Another premiere is the detection - also in the Orion star-forming region - of light emitted by carbon monoxide (CO) at a wavelength of 0.2 mm. These short wavelengths are very difficult to investigate, both because the water vapour in the atmosphere attenuates the signal even more severely than elsewhere in the submillimeter range, but also because they are at the limit of the telescope's operating range. The detection of CO at these wavelengths, the very shortest accessible from Earth in any of the submillimeter 'windows', proves the superb efficiency of APEX.

Light coming from a charged molecule composed of Hydrogen and Deuterium (H2D+) was detected in several cold clouds in the Southern Sky. The H2D+ ion is interesting because it traces gas so cold (a few degrees above the absolute zero!) that only a few molecular species have not frozen out onto the surfaces of dust grains.

These are not the only significant discoveries made. Other highlights include the first observations of atomic carbon in the so-called "Pillars of Creation" in the Eagle Nebula (also known as Messier 16), a sub-millimetre study of a massive hot core, of a high-mass star forming region, as well as of a high velocity outflow coming from a young stellar object. Studies of molecular regions in the dwarf galaxy NGC 6822 and in the starburst galaxy NGC 253 were also done, proving that APEX can also contribute to the exploration of extragalactic objects.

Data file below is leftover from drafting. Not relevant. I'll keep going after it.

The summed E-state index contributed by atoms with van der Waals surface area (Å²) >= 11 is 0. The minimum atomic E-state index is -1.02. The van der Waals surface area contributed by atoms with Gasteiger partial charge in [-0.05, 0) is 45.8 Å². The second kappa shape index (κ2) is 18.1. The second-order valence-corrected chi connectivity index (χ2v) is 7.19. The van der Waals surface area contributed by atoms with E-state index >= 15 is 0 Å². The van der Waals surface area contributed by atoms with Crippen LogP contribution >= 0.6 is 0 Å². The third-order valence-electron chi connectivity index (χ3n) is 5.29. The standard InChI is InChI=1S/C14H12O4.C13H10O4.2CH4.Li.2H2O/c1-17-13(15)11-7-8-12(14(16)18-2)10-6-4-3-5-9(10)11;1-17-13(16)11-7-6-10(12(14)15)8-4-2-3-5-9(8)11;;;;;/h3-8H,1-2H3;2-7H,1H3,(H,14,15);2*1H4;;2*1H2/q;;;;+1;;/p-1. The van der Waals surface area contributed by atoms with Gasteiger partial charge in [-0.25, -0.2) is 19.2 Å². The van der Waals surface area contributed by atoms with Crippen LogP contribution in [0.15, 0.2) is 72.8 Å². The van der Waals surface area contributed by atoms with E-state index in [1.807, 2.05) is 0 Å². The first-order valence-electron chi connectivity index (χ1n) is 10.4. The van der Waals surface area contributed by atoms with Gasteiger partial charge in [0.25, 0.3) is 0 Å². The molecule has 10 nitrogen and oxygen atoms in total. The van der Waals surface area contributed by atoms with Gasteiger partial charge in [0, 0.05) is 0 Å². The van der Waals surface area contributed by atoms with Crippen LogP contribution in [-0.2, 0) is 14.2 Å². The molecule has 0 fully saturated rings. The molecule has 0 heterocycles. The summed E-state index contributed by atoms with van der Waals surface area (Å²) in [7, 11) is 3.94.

Apart from the astronomical studies, a series of contributions deal with the technical aspects of APEX, such as the telescope itself, its software, its receivers and spectrometers. The latter were developed at the Max-Planck-Institut für Radioastronomie in Bonn, Germany and at the Swedish Chalmers University, while the 0.2 mm receiver was developed at the University of Cologne (Germany).

The APEX telescope, designed to work at sub-millimetre wavelengths, in the 0.2 to 1.5 mm range, passed successfully its Science Verification phase in July 2005, and since then is performing regular science observations. It is located on the 5100 m high Chajnantor plateau in the Atacama Desert (Chile), probably the driest place on Earth. It is a collaborative effort between the Max-Planck-Institut für Radioastronomie, ESO and the Onsala Space Observatory (Sweden).